A Home-Directory backup archives your web files (site files) and is the same as downloading the public_html folder manually through your ftp client. Since Home-Directory backups seem less transparent than web-file (site) backups, I prefer to do both, just to cover all the bases. Some experts consider such duplication to be overkill, but when my blog is at stake, a few extra minutes to do this backup seems worth it.
Home-Directory backups are done through “Backups” in cPanel. A Home-Directory backup consists of all your web files, but is not so comprehensive as a Full-cPanel backup. The difference is that with a Home-Directory backup, you can restore the files yourself through cPanel, but restoring your site using a Full-cPanel backup requires that your webhost do it for you.
First, log onto cPanel with your username and password. In the “Files” section, find an icon labeled “Backups.” Click on the “Backups” icon, and a window will open called “Backups.”
In the “Backups” window, you will find three sections:
- “Backups” (with a short explanation and a tutorial button)
- “Full Backup” (in a box)
- “Partial Backups” (the large area below)
In the “Partial Backups” section, click on the “Home Directory” button located under the words “Download a Home Directory Backup.” The Home Directory will download directly to the default download location on your computer. Drag or copy the file to the “Home-Directory backups” folder on your computer.
Once you’ve done the Home-Directory backup and have downloaded the file to your computer, store the file on an external hard drive and on a backup service like Dropbox, Google Docs, Apple iCloud, Microsoft SkyDrive, or Amazon S3.
6. Do a Full cPanel backup
A Full cPanel backup includes your web files and database. It archives your entire webhosting account. With this backup, in the event of a problem with your site, you will not be able to restore your site yourself. Rather, your webhosting technical-support team must do it for you.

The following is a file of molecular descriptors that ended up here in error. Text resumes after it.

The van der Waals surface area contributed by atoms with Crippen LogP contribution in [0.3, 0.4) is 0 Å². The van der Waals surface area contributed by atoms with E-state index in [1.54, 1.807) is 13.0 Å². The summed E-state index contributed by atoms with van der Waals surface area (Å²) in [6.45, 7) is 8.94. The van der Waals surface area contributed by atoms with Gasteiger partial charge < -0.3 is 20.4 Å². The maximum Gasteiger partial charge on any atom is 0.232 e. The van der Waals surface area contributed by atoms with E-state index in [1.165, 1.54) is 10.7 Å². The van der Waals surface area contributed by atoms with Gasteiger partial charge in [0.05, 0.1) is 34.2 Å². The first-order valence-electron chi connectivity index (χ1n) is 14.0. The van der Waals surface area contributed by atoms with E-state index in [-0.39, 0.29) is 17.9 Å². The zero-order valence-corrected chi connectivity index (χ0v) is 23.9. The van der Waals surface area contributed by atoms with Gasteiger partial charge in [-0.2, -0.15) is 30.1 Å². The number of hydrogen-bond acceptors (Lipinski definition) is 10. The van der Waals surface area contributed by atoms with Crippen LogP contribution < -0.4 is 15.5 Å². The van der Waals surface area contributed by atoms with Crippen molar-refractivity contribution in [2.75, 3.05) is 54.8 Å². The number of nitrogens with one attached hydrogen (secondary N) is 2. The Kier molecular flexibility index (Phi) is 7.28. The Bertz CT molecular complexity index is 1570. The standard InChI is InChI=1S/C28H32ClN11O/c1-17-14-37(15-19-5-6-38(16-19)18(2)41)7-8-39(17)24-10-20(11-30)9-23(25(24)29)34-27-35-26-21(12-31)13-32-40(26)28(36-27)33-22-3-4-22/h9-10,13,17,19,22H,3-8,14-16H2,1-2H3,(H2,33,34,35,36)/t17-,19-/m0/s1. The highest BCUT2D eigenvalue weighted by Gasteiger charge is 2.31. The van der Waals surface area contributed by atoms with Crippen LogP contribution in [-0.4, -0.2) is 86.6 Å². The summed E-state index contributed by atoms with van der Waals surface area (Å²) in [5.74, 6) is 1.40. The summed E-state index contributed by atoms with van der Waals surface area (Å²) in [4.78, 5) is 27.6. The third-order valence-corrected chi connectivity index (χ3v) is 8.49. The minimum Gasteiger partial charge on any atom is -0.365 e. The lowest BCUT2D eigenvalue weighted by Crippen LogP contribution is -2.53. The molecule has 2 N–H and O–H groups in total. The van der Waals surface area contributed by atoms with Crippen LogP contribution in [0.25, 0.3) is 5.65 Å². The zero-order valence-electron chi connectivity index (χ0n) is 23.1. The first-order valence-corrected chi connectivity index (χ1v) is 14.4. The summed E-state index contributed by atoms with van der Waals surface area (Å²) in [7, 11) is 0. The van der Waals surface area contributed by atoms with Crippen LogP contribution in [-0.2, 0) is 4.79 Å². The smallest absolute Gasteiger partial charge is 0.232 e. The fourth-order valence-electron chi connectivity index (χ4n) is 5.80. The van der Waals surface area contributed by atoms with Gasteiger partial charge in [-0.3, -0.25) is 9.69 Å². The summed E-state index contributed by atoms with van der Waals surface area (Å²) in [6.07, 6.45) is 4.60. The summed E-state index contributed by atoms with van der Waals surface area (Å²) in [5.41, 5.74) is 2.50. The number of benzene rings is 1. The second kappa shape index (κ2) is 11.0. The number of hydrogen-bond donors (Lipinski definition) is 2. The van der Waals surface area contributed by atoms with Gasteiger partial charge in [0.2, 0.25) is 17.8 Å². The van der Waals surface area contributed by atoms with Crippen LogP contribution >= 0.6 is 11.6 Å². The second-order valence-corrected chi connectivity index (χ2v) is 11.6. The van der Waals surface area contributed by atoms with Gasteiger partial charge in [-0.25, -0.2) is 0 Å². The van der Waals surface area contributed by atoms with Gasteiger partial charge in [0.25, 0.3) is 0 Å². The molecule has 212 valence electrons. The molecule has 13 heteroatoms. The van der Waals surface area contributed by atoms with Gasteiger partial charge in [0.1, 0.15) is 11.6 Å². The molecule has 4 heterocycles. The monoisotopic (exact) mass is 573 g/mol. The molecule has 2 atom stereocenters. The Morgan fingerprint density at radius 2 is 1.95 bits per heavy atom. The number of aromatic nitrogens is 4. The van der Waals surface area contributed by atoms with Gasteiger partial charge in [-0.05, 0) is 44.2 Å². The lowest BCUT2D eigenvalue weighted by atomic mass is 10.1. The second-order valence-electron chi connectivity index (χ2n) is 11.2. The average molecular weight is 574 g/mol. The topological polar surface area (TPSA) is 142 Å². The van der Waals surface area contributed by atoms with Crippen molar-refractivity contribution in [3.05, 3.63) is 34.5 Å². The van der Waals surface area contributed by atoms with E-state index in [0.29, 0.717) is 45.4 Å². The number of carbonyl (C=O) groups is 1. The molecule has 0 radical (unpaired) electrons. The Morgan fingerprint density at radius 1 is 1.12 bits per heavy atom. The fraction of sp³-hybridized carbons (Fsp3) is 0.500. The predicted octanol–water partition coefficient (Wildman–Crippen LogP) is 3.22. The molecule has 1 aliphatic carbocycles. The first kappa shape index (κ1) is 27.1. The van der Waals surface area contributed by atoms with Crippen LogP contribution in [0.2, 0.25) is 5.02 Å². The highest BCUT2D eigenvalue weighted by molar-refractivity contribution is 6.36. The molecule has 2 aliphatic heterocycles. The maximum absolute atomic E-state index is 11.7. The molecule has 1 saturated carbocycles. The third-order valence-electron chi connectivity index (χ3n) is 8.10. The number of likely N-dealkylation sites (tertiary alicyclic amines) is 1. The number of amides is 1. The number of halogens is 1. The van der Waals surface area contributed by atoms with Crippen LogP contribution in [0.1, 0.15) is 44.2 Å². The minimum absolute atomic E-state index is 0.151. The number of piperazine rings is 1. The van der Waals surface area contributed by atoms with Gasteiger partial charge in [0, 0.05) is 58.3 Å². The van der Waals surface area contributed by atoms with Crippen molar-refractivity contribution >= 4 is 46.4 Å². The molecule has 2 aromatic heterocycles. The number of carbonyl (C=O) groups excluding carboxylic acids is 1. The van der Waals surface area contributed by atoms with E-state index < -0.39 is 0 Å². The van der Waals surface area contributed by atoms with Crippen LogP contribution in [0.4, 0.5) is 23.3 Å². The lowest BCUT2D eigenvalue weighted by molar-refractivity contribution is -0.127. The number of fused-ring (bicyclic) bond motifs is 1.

To do a Full cPanel backup, follow the instructions set forth in my article titled Full cPanel Backup – How To Do A Full cPanel Backup Of Your Website Or Blog.
Once you have completed the Full cPanel backup and downloaded it to your computer, drag or copy the file to the “Full cPanel backups” folder on your computer. Then store the file on an external hard drive and on a backup service like Dropbox, Google Docs, Apple iCloud, Microsoft SkyDrive, or Amazon S3.
Doing a Full-cPanel backup takes time, and some experts will tell you that it’s too involved for regular backup routines. My paranoia, however, outweighs reason when it comes to preserving the work I’ve done on my site, so I consider the extra time well spent.
7. Deactivate all plugins
You deactivate your plugins through the Plugins tab on your WordPress Dashboard. Go to “Installed Plugins” in the Plugins dropdown menu and select all of the plugins by clicking the box titled “Plugin” at the top of the list. Then, using the “Bulk Actions” box above that, select “Deactivate” and then click on “Apply.”
8. Proceed with the WordPress upgrade
You perform the WordPress upgrade from your Dashboard by clicking on “Please update now,” which appears at the top of the Dashboard when WordPress releases a new version. You have the choice of doing the upgrade automatically or manually. I’ve always done it automatically, but if you want to customize the upgrade, you can do it manually.
9. Reactivate plugins one by one
Reactivate your plugins one by one through the Plugins tab on your WordPress Dashboard. Although you can active all the plugins at once using the “Bulk Actions” button, activating them one by one (and checking your site to observe the effect) is the most prudent practice.
10. Continue blogging
Now you can continue blogging with the most-recent version of WordPress. In addition to completing your WordPress upgrade, you have learned to do a series of backups that should become part of your blogging routine. Many services and plugins exist that execute both halves of a complete backup (web files and database) of your site.